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Stanford Cancer Center supports Colon Cancer Awareness Month

Colon Cancer
Awareness Month

Colon cancer (or "colorectal cancer") is one of the most common cancers in the United States. But with preventive screenings and early detection, it doesn’t have to be. Stanford doctors offer patients the latest screening techniques, allowing for the early detection of colon cancer. Patients who are diagnosed receive the most advanced treatments—from minimally invasive surgery to targeted therapies—from a dedicated team of cancer specialists. If you’re over 50, getting screened for colon cancer is one of the most important things you can do to reduce the risk of getting colon cancer.

  • What is colon cancer?

    According to the American Cancer Society, colorectal cancer is the third most common cancer diagnosed in men and women in the US. A person has a 1 in 20 (5%) change of developing colorectal cancer in their lifetime.

    Colon cancer is cancer (malignant cells) that begins in the colon, a part of the large intestine. Cancer that begins in the rectum is called rectal cancer. Because colon and rectal cancers have many shared features, they are usually referred to as colorectal cancer.

  • How can I prevent colon cancer?

    There is really no way to know for sure if you're going to get colorectal cancer. Learn about risk factors for colon cancer.

    Screenings can find colon cancer early when it is most likely to be treated successfully and can also prevent it from developing by removing polyps or growths before they can turn into cancer. Several tests are used to screen for colorectal cancer; the most common screening test is a colonoscopy. Learn about how you can lower your risk for colorectal cancer.

  • What is a colonoscopy?

    A colonoscopy is a procedure that uses a colonoscope (a long, flexible tube with a built-in camera) to look inside the rectum and colon for polyps, abnormal areas, or cancer. The colonoscope allows the doctor to see the lining of the colon and remove tissue for further examination. Learn about commonly used screening tests commonly used for colon cancer and new screening tests available via clinical trial. Learn about other commonly used tests for colon cancer and new screening tests available via clinical trial.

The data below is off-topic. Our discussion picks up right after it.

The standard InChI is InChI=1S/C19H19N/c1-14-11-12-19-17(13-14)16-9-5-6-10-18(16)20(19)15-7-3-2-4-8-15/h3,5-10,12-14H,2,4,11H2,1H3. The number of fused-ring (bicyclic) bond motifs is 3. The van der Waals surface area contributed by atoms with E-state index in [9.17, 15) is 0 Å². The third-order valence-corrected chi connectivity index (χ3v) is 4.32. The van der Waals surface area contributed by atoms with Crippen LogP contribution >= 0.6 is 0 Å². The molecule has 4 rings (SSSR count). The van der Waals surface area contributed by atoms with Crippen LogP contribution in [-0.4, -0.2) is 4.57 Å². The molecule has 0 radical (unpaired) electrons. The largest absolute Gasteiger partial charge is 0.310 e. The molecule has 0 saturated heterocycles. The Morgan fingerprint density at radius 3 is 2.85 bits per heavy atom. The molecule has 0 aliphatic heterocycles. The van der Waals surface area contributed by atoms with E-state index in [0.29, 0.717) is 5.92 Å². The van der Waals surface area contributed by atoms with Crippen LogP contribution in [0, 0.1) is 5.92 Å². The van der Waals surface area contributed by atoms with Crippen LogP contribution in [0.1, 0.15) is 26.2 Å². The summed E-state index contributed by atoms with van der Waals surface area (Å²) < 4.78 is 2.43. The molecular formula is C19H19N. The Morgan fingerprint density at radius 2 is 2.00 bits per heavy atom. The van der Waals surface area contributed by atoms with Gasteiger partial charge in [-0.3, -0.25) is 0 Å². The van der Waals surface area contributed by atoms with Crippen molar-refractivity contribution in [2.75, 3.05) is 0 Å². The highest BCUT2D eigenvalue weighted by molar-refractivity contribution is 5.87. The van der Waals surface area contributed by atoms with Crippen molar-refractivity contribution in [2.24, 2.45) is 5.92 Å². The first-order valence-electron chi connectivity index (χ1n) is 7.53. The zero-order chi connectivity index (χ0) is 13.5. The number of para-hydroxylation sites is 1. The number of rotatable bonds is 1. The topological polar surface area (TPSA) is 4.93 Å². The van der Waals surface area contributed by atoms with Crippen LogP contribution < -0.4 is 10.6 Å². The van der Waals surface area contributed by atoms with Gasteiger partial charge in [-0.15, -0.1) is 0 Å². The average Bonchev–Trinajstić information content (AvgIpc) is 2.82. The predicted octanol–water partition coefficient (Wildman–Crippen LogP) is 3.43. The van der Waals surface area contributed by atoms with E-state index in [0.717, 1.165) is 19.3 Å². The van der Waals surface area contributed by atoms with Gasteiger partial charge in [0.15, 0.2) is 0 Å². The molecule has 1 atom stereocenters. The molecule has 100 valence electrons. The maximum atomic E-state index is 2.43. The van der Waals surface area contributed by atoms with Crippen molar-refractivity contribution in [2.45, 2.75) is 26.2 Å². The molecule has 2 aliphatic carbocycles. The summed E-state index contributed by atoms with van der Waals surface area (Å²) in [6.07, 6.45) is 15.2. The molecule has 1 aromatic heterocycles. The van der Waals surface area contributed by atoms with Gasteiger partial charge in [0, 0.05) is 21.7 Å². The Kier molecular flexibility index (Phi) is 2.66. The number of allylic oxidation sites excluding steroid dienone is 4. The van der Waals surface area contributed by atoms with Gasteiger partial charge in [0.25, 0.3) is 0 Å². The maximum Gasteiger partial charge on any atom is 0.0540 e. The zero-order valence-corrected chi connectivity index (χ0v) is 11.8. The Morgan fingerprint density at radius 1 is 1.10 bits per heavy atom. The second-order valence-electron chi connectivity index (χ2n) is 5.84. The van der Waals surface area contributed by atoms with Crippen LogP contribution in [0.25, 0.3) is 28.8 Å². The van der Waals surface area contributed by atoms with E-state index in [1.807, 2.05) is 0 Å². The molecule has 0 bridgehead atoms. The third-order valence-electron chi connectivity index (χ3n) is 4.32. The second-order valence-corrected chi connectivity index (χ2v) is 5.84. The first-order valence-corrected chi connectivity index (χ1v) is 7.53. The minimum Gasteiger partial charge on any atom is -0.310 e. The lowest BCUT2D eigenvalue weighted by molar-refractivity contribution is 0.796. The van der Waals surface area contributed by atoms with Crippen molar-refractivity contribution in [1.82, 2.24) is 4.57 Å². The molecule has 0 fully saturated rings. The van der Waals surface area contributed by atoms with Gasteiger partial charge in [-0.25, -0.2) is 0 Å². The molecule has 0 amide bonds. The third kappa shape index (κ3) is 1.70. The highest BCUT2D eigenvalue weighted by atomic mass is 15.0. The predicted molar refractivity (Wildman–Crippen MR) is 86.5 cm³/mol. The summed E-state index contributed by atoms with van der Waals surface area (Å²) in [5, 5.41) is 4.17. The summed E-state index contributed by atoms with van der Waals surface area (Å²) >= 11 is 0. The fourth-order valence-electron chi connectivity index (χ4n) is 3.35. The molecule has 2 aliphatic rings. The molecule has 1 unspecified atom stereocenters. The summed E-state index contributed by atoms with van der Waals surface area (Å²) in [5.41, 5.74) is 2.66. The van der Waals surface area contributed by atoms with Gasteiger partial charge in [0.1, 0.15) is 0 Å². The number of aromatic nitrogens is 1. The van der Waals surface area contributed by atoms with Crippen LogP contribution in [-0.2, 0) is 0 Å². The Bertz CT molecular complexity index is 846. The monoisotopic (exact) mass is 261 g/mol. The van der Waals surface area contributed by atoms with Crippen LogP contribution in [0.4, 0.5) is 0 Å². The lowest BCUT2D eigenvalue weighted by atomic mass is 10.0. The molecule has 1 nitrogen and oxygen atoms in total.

• How can I make an appointment?

    Colonoscopies are provided by the Stanford Digestive Health Center. If you are new to Stanford, call the Digestive Health Center at 650-736-5555 to schedule your appointment. Existing patients can login to myHealth to schedule an appointment.

Know Your Genetic History

Hereditary cancer accounts for 5-10% of colorectal cancers.

You may be at higher risk for hereditary colorectal cancer if you meet any of the following criteria:

  • You had colon or uterine cancer diagnosed at age 45 or younger.
  • You had 2 colon cancers or colon AND uterine cancer at any age.
  • You have 2 close relatives with colon cancer; one diagnosed at 50 years old or younger.
  • You have 3 close relatives with colorectal and/or uterine cancer at any age.
  • You or a close relative have been clinically diagnosed with polyposis.

Spotlight Videos

On Colon Cancer View »
Uri Ladabaum, MD, a colon cancer specialist, discusses colon cancer risks, symptoms, and treatment options.

On Preventing Colon Cancer View »
George Fisher, MD, PhD, discusses colorectal cancer prevention.

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